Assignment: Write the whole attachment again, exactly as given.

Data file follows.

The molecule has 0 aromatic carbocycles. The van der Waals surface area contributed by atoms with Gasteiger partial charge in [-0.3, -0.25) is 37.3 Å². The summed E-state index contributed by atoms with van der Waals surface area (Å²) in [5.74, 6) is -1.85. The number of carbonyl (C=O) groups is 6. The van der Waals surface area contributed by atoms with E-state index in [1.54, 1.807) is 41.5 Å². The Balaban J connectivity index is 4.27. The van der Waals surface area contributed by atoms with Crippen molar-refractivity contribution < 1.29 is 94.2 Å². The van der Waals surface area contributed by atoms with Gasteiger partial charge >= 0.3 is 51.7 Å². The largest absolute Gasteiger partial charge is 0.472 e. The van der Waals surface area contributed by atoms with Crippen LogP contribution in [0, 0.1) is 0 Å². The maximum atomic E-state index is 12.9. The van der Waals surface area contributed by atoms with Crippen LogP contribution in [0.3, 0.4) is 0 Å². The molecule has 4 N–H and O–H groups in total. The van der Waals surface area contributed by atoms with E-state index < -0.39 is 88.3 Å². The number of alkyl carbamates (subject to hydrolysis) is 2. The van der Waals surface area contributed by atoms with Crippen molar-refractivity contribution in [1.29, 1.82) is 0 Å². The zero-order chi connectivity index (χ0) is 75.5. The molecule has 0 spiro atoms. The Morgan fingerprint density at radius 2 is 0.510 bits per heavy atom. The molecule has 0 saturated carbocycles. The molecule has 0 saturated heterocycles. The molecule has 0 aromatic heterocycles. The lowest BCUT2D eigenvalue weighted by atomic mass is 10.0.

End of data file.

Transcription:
The molecule has 0 aromatic carbocycles. The van der Waals surface area contributed by atoms with Gasteiger partial charge in [-0.3, -0.25) is 37.3 Å². The summed E-state index contributed by atoms with van der Waals surface area (Å²) in [5.74, 6) is -1.85. The number of carbonyl (C=O) groups is 6. The van der Waals surface area contributed by atoms with E-state index in [1.54, 1.807) is 41.5 Å². The Balaban J connectivity index is 4.27. The van der Waals surface area contributed by atoms with Crippen molar-refractivity contribution < 1.29 is 94.2 Å². The van der Waals surface area contributed by atoms with Gasteiger partial charge >= 0.3 is 51.7 Å². The largest absolute Gasteiger partial charge is 0.472 e. The van der Waals surface area contributed by atoms with Crippen LogP contribution in [0, 0.1) is 0 Å². The maximum atomic E-state index is 12.9. The van der Waals surface area contributed by atoms with Crippen LogP contribution in [0.3, 0.4) is 0 Å². The molecule has 4 N–H and O–H groups in total. The van der Waals surface area contributed by atoms with E-state index < -0.39 is 88.3 Å². The number of alkyl carbamates (subject to hydrolysis) is 2. The van der Waals surface area contributed by atoms with Crippen molar-refractivity contribution in [1.29, 1.82) is 0 Å². The zero-order chi connectivity index (χ0) is 75.5. The molecule has 0 spiro atoms. The Morgan fingerprint density at radius 2 is 0.510 bits per heavy atom. The molecule has 0 saturated carbocycles. The molecule has 0 saturated heterocycles. The molecule has 0 aromatic heterocycles. The lowest BCUT2D eigenvalue weighted by atomic mass is 10.0.